The Zika virus has dangerous consequences for female travelers. But right now, fear-mongering exceeds the actual threat to travelers.
First comes the news of a little known disease spreading in a country in Asia, Africa or South America. Reports follow of outbreaks in neighboring countries, with experts unsure of the scope or severity of the situation.
Then come the slew of concerned flyers, cancelled vacations, and calls to halt travel to affected countries.
This year, the Zika virus is making headlines around the world and causing travelers to reconsider their plans. But so far, the tangible effect on travel has been minimal and similar to recent global outbreaks of Ebola, Middle East Respiratory Syndrome and South Asian Respiratory Syndrome.
A study of Travel Leaders Group agents, for instance, found that less than one in four agents has had a client cancel based on Zika concerns.
“The fear of Zika virus seems to be outweighing actual threat to the traveling public,” said Christopher Pardee, manager of health intelligence at iJET, a global risk management company. “It hasn’t truly decreased the volume of travel to the region yet. Many of our clients have not yet told their employees not to travel, most have focused on to education and prevention [instead].”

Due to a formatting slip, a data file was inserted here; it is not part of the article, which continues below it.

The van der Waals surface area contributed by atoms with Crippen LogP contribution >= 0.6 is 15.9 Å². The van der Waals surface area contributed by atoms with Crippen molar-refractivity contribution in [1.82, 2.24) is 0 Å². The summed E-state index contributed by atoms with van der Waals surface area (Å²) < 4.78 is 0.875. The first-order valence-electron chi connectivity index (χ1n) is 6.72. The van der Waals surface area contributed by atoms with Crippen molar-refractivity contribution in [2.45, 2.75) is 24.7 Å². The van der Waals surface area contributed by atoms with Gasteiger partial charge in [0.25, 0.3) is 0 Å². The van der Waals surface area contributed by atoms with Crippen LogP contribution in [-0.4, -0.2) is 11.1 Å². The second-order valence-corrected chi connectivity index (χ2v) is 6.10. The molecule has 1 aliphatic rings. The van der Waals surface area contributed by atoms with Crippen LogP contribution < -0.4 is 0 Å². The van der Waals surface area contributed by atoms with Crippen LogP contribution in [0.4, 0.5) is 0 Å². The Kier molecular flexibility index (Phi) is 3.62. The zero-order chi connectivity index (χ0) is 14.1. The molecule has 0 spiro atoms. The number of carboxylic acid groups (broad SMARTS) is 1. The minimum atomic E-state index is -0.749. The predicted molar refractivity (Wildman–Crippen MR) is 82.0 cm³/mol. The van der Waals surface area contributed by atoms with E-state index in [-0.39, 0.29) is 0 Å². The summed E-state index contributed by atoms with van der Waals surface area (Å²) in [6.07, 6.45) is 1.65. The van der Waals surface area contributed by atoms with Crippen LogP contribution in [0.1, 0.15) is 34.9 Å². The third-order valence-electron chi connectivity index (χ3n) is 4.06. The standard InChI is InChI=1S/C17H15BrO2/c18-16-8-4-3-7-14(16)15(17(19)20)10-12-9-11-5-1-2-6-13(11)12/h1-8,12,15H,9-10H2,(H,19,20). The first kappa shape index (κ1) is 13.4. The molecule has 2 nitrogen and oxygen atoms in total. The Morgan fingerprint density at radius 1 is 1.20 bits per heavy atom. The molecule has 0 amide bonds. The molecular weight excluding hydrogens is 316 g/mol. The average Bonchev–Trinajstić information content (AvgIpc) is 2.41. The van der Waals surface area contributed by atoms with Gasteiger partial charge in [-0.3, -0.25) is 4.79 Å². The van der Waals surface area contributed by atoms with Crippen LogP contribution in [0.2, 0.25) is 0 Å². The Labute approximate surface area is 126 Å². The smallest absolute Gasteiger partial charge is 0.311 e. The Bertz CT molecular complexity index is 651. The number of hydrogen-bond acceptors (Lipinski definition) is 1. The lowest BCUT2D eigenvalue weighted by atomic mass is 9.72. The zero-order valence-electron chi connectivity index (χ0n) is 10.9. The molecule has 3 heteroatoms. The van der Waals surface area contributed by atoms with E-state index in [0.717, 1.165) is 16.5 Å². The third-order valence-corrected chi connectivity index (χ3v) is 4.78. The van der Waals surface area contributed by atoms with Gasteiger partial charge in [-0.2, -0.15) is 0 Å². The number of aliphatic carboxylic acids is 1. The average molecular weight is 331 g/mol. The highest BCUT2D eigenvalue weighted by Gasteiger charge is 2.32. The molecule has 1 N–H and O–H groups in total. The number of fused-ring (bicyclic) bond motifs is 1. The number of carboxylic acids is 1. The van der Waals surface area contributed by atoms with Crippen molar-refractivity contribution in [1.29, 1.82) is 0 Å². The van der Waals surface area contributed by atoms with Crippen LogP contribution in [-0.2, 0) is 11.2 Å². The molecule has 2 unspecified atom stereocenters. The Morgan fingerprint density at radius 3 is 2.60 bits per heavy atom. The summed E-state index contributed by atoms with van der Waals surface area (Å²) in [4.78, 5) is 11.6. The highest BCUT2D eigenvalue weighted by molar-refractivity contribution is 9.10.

The Centers for Disease Control have issued several warnings for American travelers, particularly warning women to avoid regions that have been affected by the virus. According to the organization’s statistics, however, just 52 travel-associated cases have been reported so far.
Nine cases have been reported in U.S. territories, specifically Puerto Rico, American Samoa and the U.S. Virgin Islands.
From an epidemiological standpoint, the virus is likely to be spread in the same regions that are already affected by severe mosquito-borne diseases. This is probably why the virus has not spread explosively in the Caribbean, except in the case of Martinique.
“The biggest indicator is how much any area has been affected by dengue fever or chikungunya, because Zika is spread by the exact same mosquito,” said Pardee. “As far as the timing about why it seems to have been highest [in Brazil] first, experts think the disease reached Brazil in 2014 during World Cup and spread quietly.”
In the case of Brazil and the upcoming summer Olympics, the biggest challenge will be ensuring major airlines don’t shut down service as a precaution. Delta Air Lines and United are each offering refunds to travelers who want to cancel flights to a Zika-affected destination.
“Brazil is already facing the perception backlash,” said Pardee. “If we can extrapolate from dengue fever rates, mosquito-borne diseases will likely be on the downslide by August.”
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Photo credit: A bridge in Sao Paulo, Brazil. Amina Tagemouati / Flickr